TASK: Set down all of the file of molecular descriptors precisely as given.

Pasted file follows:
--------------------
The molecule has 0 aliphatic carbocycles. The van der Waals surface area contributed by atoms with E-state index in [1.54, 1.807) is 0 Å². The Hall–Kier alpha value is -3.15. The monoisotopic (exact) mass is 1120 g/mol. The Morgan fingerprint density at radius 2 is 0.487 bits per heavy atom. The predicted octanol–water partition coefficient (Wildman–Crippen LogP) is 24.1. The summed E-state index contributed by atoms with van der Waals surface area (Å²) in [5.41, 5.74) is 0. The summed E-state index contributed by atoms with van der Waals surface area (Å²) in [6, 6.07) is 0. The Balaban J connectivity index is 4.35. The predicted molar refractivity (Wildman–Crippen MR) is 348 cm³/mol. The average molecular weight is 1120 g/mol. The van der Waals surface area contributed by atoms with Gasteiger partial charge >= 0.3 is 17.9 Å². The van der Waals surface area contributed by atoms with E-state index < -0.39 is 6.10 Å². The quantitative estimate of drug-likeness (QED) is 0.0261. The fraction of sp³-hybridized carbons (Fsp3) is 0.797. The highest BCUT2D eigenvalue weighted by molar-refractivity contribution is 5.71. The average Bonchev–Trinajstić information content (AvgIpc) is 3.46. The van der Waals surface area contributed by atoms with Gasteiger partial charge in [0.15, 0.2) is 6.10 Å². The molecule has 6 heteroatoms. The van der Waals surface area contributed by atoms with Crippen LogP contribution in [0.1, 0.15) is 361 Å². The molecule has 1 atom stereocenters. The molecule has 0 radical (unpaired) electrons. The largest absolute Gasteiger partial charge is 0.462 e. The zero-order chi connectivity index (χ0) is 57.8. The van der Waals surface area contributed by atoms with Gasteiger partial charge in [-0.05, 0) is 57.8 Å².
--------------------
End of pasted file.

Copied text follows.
The molecule has 0 aliphatic carbocycles. The van der Waals surface area contributed by atoms with E-state index in [1.54, 1.807) is 0 Å². The Hall–Kier alpha value is -3.15. The monoisotopic (exact) mass is 1120 g/mol. The Morgan fingerprint density at radius 2 is 0.487 bits per heavy atom. The predicted octanol–water partition coefficient (Wildman–Crippen LogP) is 24.1. The summed E-state index contributed by atoms with van der Waals surface area (Å²) in [5.41, 5.74) is 0. The summed E-state index contributed by atoms with van der Waals surface area (Å²) in [6, 6.07) is 0. The Balaban J connectivity index is 4.35. The predicted molar refractivity (Wildman–Crippen MR) is 348 cm³/mol. The average molecular weight is 1120 g/mol. The van der Waals surface area contributed by atoms with Gasteiger partial charge >= 0.3 is 17.9 Å². The van der Waals surface area contributed by atoms with E-state index < -0.39 is 6.10 Å². The quantitative estimate of drug-likeness (QED) is 0.0261. The fraction of sp³-hybridized carbons (Fsp3) is 0.797. The highest BCUT2D eigenvalue weighted by molar-refractivity contribution is 5.71. The average Bonchev–Trinajstić information content (AvgIpc) is 3.46. The van der Waals surface area contributed by atoms with Gasteiger partial charge in [0.15, 0.2) is 6.10 Å². The molecule has 6 heteroatoms. The van der Waals surface area contributed by atoms with Crippen LogP contribution in [0.1, 0.15) is 361 Å². The molecule has 1 atom stereocenters. The molecule has 0 radical (unpaired) electrons. The largest absolute Gasteiger partial charge is 0.462 e. The zero-order chi connectivity index (χ0) is 57.8. The van der Waals surface area contributed by atoms with Gasteiger partial charge in [-0.05, 0) is 57.8 Å².